Grazing on Angelica archangelica and flavor of lamb meat / Grazing on Angelica archangelica and flavor of lamb meat
The effect of grazing on angelica on volatile substances, fatty acids, odor and taste of heated lamb was studied. 18 lambs were divided into three equal groups. One was on a traditional pasture, another was 3 weeks and a third 6 weeks before slaughter on a pasture where angelica was predominant. The lambs were 120-140 days old at slaughter. A graphical test, Quantitative Descriptive Analysis (QDA) was used to describe the sensory properties of heated vertebral muscle with surface fat. Volatile fragrances were isolated from aggregate vertebral muscle samples with fat from all three groups and measured on a gas mass spectrometer (GC-MS) to obtain the mass spectra of the substances and thus identify them. Gas chromatography olfactometry (GC-O), based on the odor of substances as they emerge from the gas column, was used to identify odoriferous substances which may be in very small quantities but produce characteristic odors. Fatty acids were measured by gas analysis. The statistical method ANOVA (GLM - General Linear Model) and Duncan`s tests were used to analyze whether experimental groups differed in terms of sensory assessment factors and odorants. Experimental group sensory symptoms were examined by Principal Component Analysis (PCA). The partial least square regression analysis (PLSR) was performed. The model had volatile substances and fatty acids as control variables (X-variables) and statistically significant sensory evaluation factors as response variables (Y-variables). Most of the variability in sensory evaluation results could be explained by whether or not the lambs were on angelica. The meat of lamb angelica had a spicy odor and spice flavor associated with high levels of αpinene, β-phellandrene and octanal and C18: 1 and C18: 2 fatty acids but lamb meat on a traditional pasture had a lamb and wool odor and generally stronger odor and flavor associated with 2-butanone, 3-methyl-3-buten-1-ol and 3-hydroxy-2-butanone and saturated fatty acids. The time spent on angelica explained only the 4.6% variability. The results indicate that special terpenoids i.e. β-phellandrene and α-pinene are characteristic of the meat of lambs that have been on angelica. The results of the project strongly suggest that grazing angelica in the last weeks before slaughter changes the taste of lamb. The study confirms that angelica meat is unique. This feature can then be used in the marketing of the meat.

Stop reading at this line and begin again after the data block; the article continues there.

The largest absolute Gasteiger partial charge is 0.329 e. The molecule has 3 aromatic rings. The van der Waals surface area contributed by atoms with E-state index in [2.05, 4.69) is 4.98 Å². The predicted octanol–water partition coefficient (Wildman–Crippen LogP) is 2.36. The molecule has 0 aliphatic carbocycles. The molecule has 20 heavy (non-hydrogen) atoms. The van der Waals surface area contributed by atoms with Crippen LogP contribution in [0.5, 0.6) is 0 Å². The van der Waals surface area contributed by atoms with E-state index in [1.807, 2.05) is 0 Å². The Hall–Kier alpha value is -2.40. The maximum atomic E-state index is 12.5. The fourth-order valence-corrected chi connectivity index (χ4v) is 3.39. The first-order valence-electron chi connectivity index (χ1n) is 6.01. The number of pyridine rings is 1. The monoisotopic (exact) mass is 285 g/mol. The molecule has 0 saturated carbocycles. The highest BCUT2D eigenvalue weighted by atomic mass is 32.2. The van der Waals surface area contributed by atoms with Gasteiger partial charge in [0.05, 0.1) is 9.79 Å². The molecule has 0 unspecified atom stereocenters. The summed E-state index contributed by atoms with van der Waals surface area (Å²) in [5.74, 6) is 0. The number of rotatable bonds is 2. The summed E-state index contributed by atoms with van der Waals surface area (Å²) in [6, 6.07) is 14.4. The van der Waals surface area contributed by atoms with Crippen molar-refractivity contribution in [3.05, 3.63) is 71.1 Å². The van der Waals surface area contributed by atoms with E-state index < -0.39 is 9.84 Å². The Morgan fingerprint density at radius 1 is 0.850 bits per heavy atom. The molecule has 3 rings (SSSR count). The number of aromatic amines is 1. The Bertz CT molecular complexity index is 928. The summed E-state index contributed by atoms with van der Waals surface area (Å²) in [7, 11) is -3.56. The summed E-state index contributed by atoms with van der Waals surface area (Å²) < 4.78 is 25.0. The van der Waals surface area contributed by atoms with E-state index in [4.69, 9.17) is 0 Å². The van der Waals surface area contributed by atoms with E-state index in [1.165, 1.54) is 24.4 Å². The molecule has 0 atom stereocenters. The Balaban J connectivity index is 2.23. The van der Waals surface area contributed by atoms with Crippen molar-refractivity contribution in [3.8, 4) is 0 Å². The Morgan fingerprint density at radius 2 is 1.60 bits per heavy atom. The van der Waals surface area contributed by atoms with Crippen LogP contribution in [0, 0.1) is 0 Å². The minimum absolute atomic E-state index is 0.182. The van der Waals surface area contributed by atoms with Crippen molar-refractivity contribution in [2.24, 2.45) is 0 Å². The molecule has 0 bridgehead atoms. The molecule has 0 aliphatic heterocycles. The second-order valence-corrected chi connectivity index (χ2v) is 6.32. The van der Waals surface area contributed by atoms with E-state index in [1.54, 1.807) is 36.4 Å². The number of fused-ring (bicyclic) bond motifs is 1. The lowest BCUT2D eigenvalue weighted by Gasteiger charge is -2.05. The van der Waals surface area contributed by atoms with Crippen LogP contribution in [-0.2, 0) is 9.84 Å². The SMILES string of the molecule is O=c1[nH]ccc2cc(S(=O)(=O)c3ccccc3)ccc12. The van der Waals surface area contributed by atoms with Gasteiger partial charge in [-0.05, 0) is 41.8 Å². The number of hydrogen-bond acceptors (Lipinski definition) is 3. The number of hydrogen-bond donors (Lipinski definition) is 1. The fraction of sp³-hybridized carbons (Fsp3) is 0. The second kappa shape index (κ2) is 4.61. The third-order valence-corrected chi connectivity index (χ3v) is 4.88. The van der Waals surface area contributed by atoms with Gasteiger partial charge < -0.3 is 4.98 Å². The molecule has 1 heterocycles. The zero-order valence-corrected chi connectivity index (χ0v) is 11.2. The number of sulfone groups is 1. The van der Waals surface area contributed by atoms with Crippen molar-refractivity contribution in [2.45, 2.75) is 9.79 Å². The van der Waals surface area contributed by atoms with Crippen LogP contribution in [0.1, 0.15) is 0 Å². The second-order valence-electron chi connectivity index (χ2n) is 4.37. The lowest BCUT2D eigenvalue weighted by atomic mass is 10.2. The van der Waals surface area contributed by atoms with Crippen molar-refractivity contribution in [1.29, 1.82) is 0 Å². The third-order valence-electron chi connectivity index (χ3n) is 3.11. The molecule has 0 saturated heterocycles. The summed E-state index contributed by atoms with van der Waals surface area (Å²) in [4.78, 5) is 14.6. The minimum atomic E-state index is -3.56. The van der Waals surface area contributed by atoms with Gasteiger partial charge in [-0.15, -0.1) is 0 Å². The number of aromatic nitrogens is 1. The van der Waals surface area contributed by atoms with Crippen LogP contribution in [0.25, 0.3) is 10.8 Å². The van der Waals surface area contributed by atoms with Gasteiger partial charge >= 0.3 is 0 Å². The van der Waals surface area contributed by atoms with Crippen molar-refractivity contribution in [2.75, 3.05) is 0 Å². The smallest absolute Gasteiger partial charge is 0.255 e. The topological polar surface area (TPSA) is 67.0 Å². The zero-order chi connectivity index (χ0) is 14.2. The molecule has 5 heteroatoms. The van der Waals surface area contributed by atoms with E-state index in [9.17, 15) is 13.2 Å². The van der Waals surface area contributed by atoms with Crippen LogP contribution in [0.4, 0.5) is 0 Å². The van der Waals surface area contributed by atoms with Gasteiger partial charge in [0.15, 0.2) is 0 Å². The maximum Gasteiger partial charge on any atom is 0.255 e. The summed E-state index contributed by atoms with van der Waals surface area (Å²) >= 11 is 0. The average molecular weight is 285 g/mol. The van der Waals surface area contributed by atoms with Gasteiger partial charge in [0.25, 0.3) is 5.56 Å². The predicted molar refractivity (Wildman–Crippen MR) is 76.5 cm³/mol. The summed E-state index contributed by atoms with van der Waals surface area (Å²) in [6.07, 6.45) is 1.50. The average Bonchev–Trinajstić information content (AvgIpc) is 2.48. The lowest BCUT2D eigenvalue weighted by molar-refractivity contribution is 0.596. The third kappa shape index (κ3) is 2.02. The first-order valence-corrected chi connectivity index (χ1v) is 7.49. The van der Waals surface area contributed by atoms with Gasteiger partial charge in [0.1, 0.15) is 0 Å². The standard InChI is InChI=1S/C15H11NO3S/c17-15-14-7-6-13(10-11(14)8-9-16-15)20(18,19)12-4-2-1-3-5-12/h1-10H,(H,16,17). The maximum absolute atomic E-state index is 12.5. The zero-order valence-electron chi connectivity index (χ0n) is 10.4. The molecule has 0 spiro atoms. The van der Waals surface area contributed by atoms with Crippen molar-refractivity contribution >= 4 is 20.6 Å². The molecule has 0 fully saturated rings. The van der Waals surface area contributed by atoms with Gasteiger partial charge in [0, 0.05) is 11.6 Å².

The influence of finishing traditional grazing lambs on fields of Angelica archangelica on volatile compounds, fatty acids and odor and flavor of cooked meat was studied. 18 lambs were divided into 3 equal groups. One grazing on traditional grassland pasture, one grazing for 3 weeks and one grazing for 6 weeks on Angelica pasture. The lambs were slaughtered at the age of 120-140 days. Quantitative Descriptive Analysis (QDA) was used to describe the sensory attributes of cooked loins with subcutaneous fat. Gas chromatography-mass spectrometry (GC-MS) and gas chromatography olfactometry (GC-O) were used to identify volatile compounds and describe their odors. Fatty acids were analyzed by gas chromatography (GC). Analysis of variance was used to study the influence of treatments on sensory attributes. Relationship between sensory attributes, volatiles and fatty acids was studied using principal component analysis (PCA) and Partial Least Square Regression (PLSR). Most part of the variation in sensory data (95.4%) was explained by the grazing or not grazing on Angelica. Meat of lambs that grazed on Angelica had spicy odor and flavor that correlated with high amount of α-pinene, β-phellandrene and octanal and C18: 1 and C18: 2 fatty acids while the meat of the control lambs that continued to graze on pasture had lamb meat and wooly odors and generally stronger odors and taste that correlated with high amounts of 2-butanone, 3-methyl-3-buten-1-ol and 3-hydroxy-2-butanone together with saturated fatty acids. Only small part of the variation (4.6%) was explained by how long the lambs grazed on Angelica. The results indicate that specific terpenoids, eg βphellandrene and α-pinene can be used as indicators of Angelica pasture. The results strongly indicate that grazing traditional grass pasture lambs on Angelica fields changes the flavor of the meat. The study confirms that the Angelica meat is unique and this can be used in the marketing of the meat.